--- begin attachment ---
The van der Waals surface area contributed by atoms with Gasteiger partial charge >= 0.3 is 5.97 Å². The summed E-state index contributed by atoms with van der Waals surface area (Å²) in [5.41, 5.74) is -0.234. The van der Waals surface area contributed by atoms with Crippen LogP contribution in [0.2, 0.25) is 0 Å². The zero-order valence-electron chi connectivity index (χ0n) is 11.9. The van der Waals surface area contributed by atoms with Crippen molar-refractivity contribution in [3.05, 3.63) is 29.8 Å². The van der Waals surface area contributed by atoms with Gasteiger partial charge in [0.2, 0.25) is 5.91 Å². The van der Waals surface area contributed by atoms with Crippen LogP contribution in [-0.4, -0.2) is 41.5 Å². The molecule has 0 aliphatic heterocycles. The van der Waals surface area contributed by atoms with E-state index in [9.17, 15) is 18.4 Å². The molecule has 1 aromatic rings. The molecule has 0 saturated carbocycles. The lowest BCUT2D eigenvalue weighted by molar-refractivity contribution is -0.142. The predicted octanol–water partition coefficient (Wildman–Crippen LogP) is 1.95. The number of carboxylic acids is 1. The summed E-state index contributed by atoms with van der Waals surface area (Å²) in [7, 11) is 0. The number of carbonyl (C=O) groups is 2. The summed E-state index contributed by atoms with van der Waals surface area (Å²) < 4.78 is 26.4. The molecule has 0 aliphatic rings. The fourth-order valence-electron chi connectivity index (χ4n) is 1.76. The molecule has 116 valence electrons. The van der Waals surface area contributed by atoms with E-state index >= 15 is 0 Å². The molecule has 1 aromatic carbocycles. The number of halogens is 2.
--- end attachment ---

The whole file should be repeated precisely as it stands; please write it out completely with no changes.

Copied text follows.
The van der Waals surface area contributed by atoms with Gasteiger partial charge >= 0.3 is 5.97 Å². The summed E-state index contributed by atoms with van der Waals surface area (Å²) in [5.41, 5.74) is -0.234. The van der Waals surface area contributed by atoms with Crippen LogP contribution in [0.2, 0.25) is 0 Å². The zero-order valence-electron chi connectivity index (χ0n) is 11.9. The van der Waals surface area contributed by atoms with Crippen molar-refractivity contribution in [3.05, 3.63) is 29.8 Å². The van der Waals surface area contributed by atoms with Gasteiger partial charge in [0.2, 0.25) is 5.91 Å². The van der Waals surface area contributed by atoms with Crippen LogP contribution in [-0.4, -0.2) is 41.5 Å². The molecule has 0 aliphatic heterocycles. The van der Waals surface area contributed by atoms with E-state index in [9.17, 15) is 18.4 Å². The molecule has 1 aromatic rings. The molecule has 0 saturated carbocycles. The lowest BCUT2D eigenvalue weighted by molar-refractivity contribution is -0.142. The predicted octanol–water partition coefficient (Wildman–Crippen LogP) is 1.95. The number of carboxylic acids is 1. The summed E-state index contributed by atoms with van der Waals surface area (Å²) in [7, 11) is 0. The number of carbonyl (C=O) groups is 2. The summed E-state index contributed by atoms with van der Waals surface area (Å²) < 4.78 is 26.4. The molecule has 0 aliphatic rings. The fourth-order valence-electron chi connectivity index (χ4n) is 1.76. The molecule has 116 valence electrons. The van der Waals surface area contributed by atoms with E-state index >= 15 is 0 Å². The molecule has 1 aromatic carbocycles. The number of halogens is 2.